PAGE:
every action there is an
equal and opposite reaction.
Newtons third law is the easiest to
state and is the one most easily misunderstood. It suggests that
if object A pushes on B, then B pushes back on A. The forces
are always equal, and always oppositely directed. The misunderstanding
comes from the fact that the equal and opposite forces never
cancel each other out because each acts on a different object.
The best example that comes to mind that crystalizes the problem
is that of the reluctamt
horse. The dialog goes
something like this:
A horse is attached to a wagon. The driver says to the horse
" giddyap". The horse replies as follows:
" I was reading
a physics text lasat night and ran across Newton's third law.
It says that 'For every action there is an ezual and opposite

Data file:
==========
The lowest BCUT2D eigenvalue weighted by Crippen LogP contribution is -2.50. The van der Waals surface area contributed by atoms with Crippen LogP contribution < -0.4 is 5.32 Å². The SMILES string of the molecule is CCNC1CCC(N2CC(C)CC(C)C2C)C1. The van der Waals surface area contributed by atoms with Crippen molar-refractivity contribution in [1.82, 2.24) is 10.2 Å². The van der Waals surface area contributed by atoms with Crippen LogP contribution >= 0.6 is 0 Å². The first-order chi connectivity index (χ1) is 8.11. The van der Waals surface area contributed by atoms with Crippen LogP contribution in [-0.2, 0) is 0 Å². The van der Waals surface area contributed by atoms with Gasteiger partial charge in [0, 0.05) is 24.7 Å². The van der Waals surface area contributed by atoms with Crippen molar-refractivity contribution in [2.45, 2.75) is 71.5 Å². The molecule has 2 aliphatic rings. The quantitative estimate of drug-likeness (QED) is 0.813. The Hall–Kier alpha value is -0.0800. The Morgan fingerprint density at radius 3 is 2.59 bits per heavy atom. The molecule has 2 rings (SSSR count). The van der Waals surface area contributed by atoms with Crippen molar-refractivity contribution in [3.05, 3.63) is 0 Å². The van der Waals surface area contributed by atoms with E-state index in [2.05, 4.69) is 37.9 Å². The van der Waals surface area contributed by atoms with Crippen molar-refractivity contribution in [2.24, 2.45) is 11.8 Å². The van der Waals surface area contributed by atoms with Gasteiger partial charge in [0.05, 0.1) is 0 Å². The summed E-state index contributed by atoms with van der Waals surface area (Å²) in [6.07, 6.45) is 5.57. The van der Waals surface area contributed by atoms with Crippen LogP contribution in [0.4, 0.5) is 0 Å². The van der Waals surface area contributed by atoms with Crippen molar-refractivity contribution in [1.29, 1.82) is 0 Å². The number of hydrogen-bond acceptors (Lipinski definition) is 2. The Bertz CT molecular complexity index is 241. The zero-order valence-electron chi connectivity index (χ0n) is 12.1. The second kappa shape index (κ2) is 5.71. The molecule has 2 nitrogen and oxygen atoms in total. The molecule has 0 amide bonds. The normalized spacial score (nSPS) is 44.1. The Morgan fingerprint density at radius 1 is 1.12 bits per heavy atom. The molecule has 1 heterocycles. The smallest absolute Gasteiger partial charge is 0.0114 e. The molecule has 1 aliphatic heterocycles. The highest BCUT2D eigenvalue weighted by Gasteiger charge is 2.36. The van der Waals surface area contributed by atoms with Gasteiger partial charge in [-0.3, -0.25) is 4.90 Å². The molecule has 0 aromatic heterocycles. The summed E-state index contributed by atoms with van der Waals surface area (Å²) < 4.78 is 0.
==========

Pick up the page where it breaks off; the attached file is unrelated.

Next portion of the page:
reaction' Thta means that if I pull on the wagon, the wagon pulls
back on me. The forces are equal in magnitude and oppositely
directed. They will cancel each other out so why should I try."
We suspect that there
may be a flaw in the horse's logic. What's the flaw? See the
The third law is usually applied in
the analysis of systems of forces.
The word dynamics is defined as the study of the forces acting
on objects. The most common forces that we deal with in a high
school course are: 1) gravitational force, the attraction that
the Earth has for an object because each (the object and the
Earth) has a mass; 2) normal force, a force exerted on an object
by a surface on which the object is resting; 3) applied forces,
a push or pull caused by some agent; and 4) frictional force,
a force that tends to oppose motion.
When a situation exists where F net